ink review: j. herbin 1670
May 16, 2010
I bet that if the devil ever asked you to sign a contract in blood, you could fool him by pulling out a fountain pen filled with J. Herbin 1670 anniversary ink. The color is called Rouge Hematite, after the mineral hematite, which derives its own name from the Greek word for blood. Justly so – there’s really no mistaking it – this is the color of ink you’d expect to be filling Dracula’s ink well.
Ghoulishness aside, 1670 is an utterly amazing dark red color with “earthy overtones” that J. Herbin developed to celebrate the 340th anniversary of the company. According to them, the ink is “a reminder of the historic color of the Herbin logo and the sealing wax used by the members of the royal courts.” This description is particularly apt, for in a wet nib of any size, 1670 exhibits magnificent shading that evokes the highlights and shadows of an embossed wax seal. However, in a dry writing pen, 1670 displays another side of its personality, where the deep red gives way to dusky, orange highlights. As a result, this is one of the most complex inks I’ve had the pleasure of using.
1670 is highly saturated, and as a result is thicker than other J. Herbin inks. It’s not quite at Noodler’s ink levels of saturation, but it is close. Perhaps because of the viscosity of the ink, feathering is very low on all paper I tested it with, from the thin paper of a Moleskine cahier to the thick, absorbent paper of an Ecosystem notebook, to the reference-quality paper of a Rhodia bloc pad. Show-through on all of these papers was generally low, though it varies with the thickness of the paper; it was noticeable on the cahier paper, but not enough to be distracting. Bleed through, even with my very wet Lamy Studio, was nonexistent on everything except for the cahier, where it was present but minimal.
The drying time of 1670 is noticeably longer than other J. Herbin inks. On Rhodia paper, a wet line took between fifteen and twenty seconds to dry fully, whereas on the absorbent paper of my Ecosystem notebook, it was dry to the touch in about five seconds.
Surpassing the beautiful bottling of their other inks, 1670 comes in a very special 50ml bottle. It has a gold wax seal on the front of the bottle, and the cap has been dipped in a red wax that matches the color of the ink. I have two complaints about the bottle, despite its beauty. First, the neck of the bottle is extremely narrow. It would be difficult to fit anything much wider than a Lamy Safari through, and as a result it is definitely not conducive to being able to tip the bottle to get the last drop of ink out. Second, the wax on the cap is extremely fragile and prone to crumbling. I have read that the manufacturer is planning on rectifying this in future production, but as of now, expect it to start falling apart soon after you get the bottle.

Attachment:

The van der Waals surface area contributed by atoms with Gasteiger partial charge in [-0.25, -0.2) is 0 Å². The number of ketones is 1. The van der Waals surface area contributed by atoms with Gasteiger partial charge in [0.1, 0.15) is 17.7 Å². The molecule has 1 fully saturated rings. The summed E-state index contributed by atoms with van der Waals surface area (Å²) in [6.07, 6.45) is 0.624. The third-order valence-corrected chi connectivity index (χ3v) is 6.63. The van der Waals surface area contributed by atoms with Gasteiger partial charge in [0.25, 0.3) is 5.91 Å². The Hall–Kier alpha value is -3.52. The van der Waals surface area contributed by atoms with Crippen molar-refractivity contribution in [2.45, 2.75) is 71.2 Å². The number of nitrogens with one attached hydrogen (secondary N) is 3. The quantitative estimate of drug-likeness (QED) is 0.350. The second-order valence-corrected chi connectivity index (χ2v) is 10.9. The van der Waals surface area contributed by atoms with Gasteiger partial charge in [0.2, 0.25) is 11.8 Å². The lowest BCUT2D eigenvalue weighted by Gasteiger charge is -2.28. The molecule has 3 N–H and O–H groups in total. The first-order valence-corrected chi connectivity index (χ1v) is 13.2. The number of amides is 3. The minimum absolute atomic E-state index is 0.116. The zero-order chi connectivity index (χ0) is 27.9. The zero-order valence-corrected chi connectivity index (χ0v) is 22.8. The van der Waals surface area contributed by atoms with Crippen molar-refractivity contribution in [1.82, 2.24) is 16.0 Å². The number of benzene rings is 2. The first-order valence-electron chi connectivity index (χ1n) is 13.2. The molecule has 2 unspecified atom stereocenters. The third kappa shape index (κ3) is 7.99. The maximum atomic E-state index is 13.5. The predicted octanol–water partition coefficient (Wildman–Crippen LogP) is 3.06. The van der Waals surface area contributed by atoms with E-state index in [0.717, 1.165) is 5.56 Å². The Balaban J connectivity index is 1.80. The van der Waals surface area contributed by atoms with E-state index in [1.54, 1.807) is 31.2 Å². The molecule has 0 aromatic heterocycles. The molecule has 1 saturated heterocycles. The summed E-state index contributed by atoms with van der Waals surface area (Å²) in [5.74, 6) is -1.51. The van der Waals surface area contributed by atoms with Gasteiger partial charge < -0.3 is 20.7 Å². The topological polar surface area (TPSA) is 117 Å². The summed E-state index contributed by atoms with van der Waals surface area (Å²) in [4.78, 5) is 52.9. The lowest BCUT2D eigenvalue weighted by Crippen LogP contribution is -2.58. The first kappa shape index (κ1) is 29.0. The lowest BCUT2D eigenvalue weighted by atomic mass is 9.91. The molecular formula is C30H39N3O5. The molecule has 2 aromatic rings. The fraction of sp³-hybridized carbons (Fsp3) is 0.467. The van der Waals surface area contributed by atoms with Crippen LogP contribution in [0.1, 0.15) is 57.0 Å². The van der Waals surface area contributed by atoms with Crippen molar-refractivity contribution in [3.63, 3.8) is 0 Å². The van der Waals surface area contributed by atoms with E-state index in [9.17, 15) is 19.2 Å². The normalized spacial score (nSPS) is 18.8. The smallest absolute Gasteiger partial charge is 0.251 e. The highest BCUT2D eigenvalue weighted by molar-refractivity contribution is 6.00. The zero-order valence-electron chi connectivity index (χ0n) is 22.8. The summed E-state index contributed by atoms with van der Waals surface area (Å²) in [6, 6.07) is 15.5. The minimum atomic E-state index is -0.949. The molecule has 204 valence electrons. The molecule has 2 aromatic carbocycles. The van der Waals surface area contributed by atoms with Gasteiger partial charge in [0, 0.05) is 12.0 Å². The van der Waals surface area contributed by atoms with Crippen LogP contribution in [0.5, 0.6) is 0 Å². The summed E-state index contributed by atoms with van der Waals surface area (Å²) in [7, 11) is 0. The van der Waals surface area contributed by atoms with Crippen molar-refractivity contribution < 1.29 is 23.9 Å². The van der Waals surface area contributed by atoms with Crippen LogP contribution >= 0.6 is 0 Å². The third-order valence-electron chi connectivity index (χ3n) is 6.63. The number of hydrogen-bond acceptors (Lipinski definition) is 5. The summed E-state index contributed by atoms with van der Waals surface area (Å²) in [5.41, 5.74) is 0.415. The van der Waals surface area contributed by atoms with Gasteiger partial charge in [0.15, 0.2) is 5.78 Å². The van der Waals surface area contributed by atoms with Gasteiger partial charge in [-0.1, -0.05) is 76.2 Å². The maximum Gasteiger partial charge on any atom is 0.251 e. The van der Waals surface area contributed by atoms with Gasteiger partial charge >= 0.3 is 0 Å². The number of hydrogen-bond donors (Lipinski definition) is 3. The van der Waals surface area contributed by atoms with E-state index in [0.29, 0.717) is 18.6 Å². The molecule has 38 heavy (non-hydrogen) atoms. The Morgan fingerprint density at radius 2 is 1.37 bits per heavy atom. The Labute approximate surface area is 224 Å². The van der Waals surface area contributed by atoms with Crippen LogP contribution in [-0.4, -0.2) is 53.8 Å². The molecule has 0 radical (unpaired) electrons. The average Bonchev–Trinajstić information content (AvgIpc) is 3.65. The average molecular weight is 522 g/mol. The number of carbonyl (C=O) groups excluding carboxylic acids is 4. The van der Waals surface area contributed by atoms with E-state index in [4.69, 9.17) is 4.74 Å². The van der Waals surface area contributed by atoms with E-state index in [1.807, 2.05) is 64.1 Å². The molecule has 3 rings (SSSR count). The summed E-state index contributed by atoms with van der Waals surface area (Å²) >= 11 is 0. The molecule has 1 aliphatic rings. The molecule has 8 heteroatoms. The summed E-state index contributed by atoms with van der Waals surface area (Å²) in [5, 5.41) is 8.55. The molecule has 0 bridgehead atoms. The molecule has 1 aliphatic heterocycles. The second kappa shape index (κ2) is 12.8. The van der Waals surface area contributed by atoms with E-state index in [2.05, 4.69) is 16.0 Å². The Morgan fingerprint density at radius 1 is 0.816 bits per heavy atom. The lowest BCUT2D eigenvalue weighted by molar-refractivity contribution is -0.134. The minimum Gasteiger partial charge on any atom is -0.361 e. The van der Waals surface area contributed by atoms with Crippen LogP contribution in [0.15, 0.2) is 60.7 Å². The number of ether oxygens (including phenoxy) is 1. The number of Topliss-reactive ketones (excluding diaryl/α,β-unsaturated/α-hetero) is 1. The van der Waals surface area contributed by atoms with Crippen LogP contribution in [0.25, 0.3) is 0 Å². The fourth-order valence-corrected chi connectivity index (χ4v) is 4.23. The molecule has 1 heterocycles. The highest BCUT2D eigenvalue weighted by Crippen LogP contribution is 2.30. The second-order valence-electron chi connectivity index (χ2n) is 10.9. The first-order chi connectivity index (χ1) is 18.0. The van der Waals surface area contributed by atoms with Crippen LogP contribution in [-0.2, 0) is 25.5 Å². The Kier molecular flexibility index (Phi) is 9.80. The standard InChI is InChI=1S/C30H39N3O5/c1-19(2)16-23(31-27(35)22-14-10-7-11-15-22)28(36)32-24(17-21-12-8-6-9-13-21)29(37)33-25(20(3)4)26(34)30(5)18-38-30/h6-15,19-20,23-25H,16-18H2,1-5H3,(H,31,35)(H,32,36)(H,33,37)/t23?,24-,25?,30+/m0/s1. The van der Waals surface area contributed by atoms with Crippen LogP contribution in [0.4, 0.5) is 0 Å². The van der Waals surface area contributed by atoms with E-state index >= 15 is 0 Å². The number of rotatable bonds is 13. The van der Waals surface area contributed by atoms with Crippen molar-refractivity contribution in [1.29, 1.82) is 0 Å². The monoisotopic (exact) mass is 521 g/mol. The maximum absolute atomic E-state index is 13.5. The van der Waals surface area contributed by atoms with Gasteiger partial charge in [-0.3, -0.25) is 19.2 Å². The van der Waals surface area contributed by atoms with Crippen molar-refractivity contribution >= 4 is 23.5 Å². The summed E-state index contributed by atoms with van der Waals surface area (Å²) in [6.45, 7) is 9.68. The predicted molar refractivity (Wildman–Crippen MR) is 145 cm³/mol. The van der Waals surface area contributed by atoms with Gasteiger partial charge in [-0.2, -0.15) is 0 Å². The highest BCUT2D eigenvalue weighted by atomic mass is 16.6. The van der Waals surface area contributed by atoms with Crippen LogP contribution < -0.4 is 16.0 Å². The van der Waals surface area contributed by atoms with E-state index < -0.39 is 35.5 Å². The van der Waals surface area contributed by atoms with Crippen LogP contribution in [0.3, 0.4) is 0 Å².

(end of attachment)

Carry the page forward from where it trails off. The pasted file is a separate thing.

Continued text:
Overall, J. Herbin 1670 is an amazing ink – one that makes me excited to see what they will produce next. Though I’ve only had the bottle for a few days, it has already surpassed Iroshizuku Momiji as my favorite red ink. The color is dark and rich enough to be easily readable on both white and off white paper, and I see myself using it for much of my daily writing. Of any red ink that I’ve used, it is the best candidate for being business appropriate – there is a certain gravitas to 1670 that its cousins lack.
I’d recommend picking up this limited edition ink while you can, as it is my understanding that J. Herbin is planning on producing this only during the anniversary year of 2010.
Review materials: For the wide strokes, I used a Lamy 1.9mm steel calligraphy nib on a Lamy Joy pen. For the fine strokes, I used a wet-writing, EF 14k gold Lamy nib on a Lamy Studio. The paper is Rhodia 80 gsm from a Rhodia Bloc No. 16 pad.